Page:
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While Justin’s answer is absolutely correct, Graham’s Number and the fast-growing hierarchy of functions are not directly comparable, there is a sensible answer to this question:

That is, the first function in the fast growing hierarchy that surpases Graham’s Number for a concise input. Specifically [math]f_{\omega+1}(64) %3E [/math] Graham’s number. There’s a bit more explanation in the Wikipedia article: Fast-growing hierarchy [ ].

But the basic explanation is that [math]f_\omega[/math] is approximately the Ackermann function and thus [math]f_{\omega + 1}[/math] is the iterated Ackermann function. Graham’s Number is defined as 64 iterations of the Ackermann function, so that function concisely dominates it.

I’m sure you will be interested

Is Graham’s number a real number?

Graham’s number (G) is a very big natural number that was defined by a man named Ronald Graham. Graham was solving a problem in an area of mathematics called Ramsey theory. He proved that the answer to his problem was smaller than Graham’s number.

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How many 3s are in Graham’s number?

As a response to this: 7.6 trillion 3s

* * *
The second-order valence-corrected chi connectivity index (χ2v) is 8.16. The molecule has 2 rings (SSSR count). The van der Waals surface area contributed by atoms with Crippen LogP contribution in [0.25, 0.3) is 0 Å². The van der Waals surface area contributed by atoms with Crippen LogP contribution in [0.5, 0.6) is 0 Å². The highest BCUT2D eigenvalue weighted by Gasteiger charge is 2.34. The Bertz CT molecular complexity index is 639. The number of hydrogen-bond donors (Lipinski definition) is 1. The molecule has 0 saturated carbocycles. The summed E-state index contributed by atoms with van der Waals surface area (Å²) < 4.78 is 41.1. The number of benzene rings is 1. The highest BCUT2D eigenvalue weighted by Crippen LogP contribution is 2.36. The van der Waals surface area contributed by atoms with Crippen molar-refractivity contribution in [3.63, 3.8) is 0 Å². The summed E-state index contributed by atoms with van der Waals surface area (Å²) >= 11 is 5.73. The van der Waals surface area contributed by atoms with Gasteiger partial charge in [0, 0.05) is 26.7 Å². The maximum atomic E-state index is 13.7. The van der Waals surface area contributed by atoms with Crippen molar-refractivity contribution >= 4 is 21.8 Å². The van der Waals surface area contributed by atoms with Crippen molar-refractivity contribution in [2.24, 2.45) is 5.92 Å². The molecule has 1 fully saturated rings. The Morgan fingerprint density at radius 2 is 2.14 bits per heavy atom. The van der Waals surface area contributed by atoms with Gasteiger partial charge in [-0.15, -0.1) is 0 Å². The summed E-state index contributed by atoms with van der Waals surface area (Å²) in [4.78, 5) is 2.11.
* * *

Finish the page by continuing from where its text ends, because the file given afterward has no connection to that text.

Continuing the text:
So it’s a power tower that has 3 3 3 occurrences of in it, or about 7.6 trillion 3s. And there you have it. We just broke our brain.

Why does Graham’s number end in a 7?

As an answer to this: Graham’s number is bigger than the googolplex. It’s so big, the Universe does not contain enough stuff on which to write its digits: it’s literally too big to write. But this number is finite, it’s also an whole number, and despite it being so mind-bogglingly huge we know it is divisible by 3 and ends in a 7.

What would happen if you memorize Graham’s number?

The reply will be: “If you even try to imagine Graham’s number, your head would break down into a black hole because your head cannot store the information required to envisage it,” website Physics Astronomy explains. The Graham’s number is so long that there is not enough space in the universe to write down all the digits.

Is Graham’s number computable?

However, Graham’s number can be explicitly given by computable recursive formulas using Knuth’s up-arrow notation or equivalent, as was done by Graham. As there is a recursive formula to define it, it is much smaller than typical busy beaver numbers.

What is the upper bound of Graham’s number?

Graham’s number, G, G, is much larger than N: N: {f^ {64} (4)}, f 64(4), where { f (n)\;=\;3\uparrow ^ {n}3}. f (n) = 3 ↑n 3. This weaker upper bound for the problem, attributed to an unpublished work of Graham, was eventually published and named by Martin Gardner in Scientific American in November 1977.

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What is Graham’s number in chained arrow notation?

Response to this: where Graham’s number is recursively defined by Here, is the so-called Knuth up-arrow notation. is often cited as the largest number that has ever been put to practical use (Exoo 2003). In chained arrow notation, satisfies the inequality

What is the large number named after Ronald Graham?

Answer will be: This article is about the large number named after Ronald Graham. For the investing term named after Benjamin Graham, see Graham number. Graham’s number is an immense number that arose as an upper bound on the answer of a problem in the mathematical field of Ramsey theory.